Middle East embracing consumerisation of IT

Joint Dell-Intel study finds developing markets are ahead of developed rivals in allowing employees to use their own IT in the workplace

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Middle East embracing consumerisation of IT The iPad is one of the devices spurring the consumerisation of IT. (Getty Images)
By  Ben Furfie Published  January 22, 2012

Developing markets, such as the Middle East, are embracing consumerisation of technology quicker than their developed counterparts, results of a a joint Dell-Intel study have found.

The study, which questioned 8,360 employees across a variety of verticals and company sizes, also found that there was a strong link between IT provision and morale, as well as a trend for smaller companies to be further ahead in their acceptance of the trend than larger enterprises.

According to the report, developing markets were ahead of those classified as developed in allowing the use of employee owned devices within the enterprise. It also found that the employees themselves were also far more comfortable with the changes coming about through trends such as the consumerisation of the internet than their counterparts in markets such as the Western Europe and North America.

That level of comfort had a knock on effect, with six out of ten employees questioned saying that they felt using their IT equipment of their own choice would make them enjoy their jobs more. However, the number of employees actually able to choose their own hardware depended largely on which sector of the economy they work in.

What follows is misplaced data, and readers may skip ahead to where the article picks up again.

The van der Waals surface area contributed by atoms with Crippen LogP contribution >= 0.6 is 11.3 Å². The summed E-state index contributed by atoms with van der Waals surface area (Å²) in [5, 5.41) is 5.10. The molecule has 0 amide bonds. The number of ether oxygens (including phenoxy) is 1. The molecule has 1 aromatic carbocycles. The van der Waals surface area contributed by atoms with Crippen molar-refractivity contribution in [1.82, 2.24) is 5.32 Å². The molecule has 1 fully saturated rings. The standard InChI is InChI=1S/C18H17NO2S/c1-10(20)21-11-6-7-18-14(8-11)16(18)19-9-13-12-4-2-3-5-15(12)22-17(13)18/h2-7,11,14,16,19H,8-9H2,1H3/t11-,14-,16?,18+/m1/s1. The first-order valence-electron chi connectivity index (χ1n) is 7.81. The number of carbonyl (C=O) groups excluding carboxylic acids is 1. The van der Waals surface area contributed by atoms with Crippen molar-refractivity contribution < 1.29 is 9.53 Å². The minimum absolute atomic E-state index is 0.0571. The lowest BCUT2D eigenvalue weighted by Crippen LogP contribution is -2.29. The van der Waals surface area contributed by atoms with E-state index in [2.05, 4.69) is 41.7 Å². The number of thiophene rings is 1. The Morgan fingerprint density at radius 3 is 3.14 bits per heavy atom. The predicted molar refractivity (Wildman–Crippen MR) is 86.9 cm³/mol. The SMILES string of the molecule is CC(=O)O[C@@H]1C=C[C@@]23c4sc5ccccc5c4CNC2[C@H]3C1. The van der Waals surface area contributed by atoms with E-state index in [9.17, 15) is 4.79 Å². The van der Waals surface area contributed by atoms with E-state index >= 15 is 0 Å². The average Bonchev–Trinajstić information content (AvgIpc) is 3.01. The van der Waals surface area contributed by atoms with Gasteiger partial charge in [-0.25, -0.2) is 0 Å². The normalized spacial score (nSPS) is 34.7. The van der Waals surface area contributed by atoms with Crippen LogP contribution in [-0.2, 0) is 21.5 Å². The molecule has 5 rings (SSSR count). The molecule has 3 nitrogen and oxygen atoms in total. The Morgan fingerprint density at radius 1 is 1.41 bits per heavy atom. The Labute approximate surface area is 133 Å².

The study found that while 45 per cent of private sector employees had some level of choice when it comes to which technology they can use in the workplace, while only 32 per cent of public sector workers could do so.

It also discovered that there is a disparity in the level of acceptance of technology as a problem solver, with 87 per cent of employees that work in the media and engineering saying extolling the value of technology compared with 67 per cent in the emergency and armed services.

In addition, it also revealed that workers would rather be judged on the quality of the work produced, rather than the length of time spend in the office. That will come as a blow to executives who hoped the emerging field of mobility would see an increase in worker productivity. Indeed, two-thirds of those question stated that they felt their workloads exceeded what is possible in a 9-to-5 day.

“As technologies continue to evolve and individuals becomes more sophisticated in their usage, so will the desire to transfer these experiences to the workplace to be more productive and effective,” said Paul Bell, president of public large enterprise at Dell.

“The results of this research demonstrate the growing correlation between quality and choice of technology access within the workplace, and employee satisfaction, productivity and innovation,” he added. “Smart organisations can no longer ignore the consumerisation of IT phenomenon and should be aware of the forthcoming changes and access how best to adapt IT to meet growing employee demands.”

Dave Buchholz, principle engineer at Intel’s client research and pathfinding division echoed Bell, adding: “As consumerisation continues to take hold in the corporate world, the number and types of devices IT is being asked to provide support to is exploding. By giving employees the opportunity to choose the device they are most comfortable with using, based on the service and the environment, IT can power a new wave of employees that are highly productive, and have the power to drive innovation and collaboration within their organisations.”

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